The issue of state convention affiliation didn’t really touch this church until it became pastorless in June of 2008. As various candidates were interviewed by the search team, a growing realization developed that the church would have to make some kind of a decision regarding the direction it would go or it might find the process of calling a pastor to be somewhat more difficult than anticipated. The result was the appointment of a committee to study the issue from all sides of it, including the background of the 1979 Conservative Resurgence, and make a decision based on a consensus of the members of the church.
The issue that came to the surface at the very beginning, and remained there through the entire process was the relationship of the state convention to the Southern Baptist Convention. Our church has close, personal connections to individuals who are directly involved with the International Mission Board, including a family serving with them in East Asia, and a family training to be appointed to South America. In addition to that, there are relationships to individuals who work directly with the North American Mission Board. Several years ago, when the BGCT began cutting the percentage of Cooperative Program funding it forwarded to SBC causes, this church opted to designate 66% of its CP giving to the SBC, and last year, we increased that to 75%. The fact that the SBTC sees itself as a supporter of, and full partner with the SBC carried a lot of weight with our congregation. The position taken by the BGCT was seen not only as a means of expressing disapproval of the SBC’s choice of leadership, but the partnership that was developed with the Cooperative Baptist Fellowship, and the development of “stand alone” ministry and missions programs within the BGCT itself were both seen as being in competition with the SBC for the missions support of Texas Baptists.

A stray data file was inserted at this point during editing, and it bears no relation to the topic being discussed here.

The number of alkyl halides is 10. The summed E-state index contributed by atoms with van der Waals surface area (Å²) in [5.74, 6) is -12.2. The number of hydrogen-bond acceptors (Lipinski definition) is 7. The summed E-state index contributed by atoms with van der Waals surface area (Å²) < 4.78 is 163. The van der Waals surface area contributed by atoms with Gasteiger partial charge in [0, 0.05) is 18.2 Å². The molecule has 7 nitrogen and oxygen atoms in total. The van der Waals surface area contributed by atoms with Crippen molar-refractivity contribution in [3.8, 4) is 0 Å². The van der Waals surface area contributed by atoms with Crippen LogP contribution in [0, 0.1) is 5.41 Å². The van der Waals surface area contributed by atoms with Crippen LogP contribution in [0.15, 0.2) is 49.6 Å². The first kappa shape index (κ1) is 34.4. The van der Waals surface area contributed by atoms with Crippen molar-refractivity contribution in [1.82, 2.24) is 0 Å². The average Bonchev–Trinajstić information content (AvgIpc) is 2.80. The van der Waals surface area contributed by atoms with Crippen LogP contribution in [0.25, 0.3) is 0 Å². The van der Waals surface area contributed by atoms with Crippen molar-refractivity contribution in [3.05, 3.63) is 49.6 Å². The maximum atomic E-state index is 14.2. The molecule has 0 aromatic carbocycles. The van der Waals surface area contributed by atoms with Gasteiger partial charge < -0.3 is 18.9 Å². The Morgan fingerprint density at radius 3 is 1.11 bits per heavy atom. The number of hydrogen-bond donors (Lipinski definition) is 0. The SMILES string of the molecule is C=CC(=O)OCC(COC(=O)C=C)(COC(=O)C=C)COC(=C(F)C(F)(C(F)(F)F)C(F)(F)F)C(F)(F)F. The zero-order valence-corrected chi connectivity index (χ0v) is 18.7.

The doctrinal and theological differences between the church and the BGCT were noted, and the church does very clearly lean heavily in the direction of the BFM 2000. Reading some of the language from articles in the Baptist Standard, some of the committee members came away with the perception that the BGCT’s leadership is actually hostile to the BFM 2000, from both a denominational-political and doctrinal perspective. This church, and the committee that was selected to make this particular decision, would hold to the principle that scripture is not evaluated or interpreted based on one’s experience, but that experience is to be evaluated and interpreted by scripture. Ultimately, with that perspective, comparing the way the BGCT sees the 1963 BFM and the SBTC sees the 2000 BFM, the church opted for cooperation with the latter, disagreeing with some of the “doctrinal loopholes” that have been used to justify positions out of step with Baptist theology via the 1963 BFM. The committee examined some of those historic disagreements and their interpretation. The decision to uniquely align with the SBTC was a unanimous one as a result.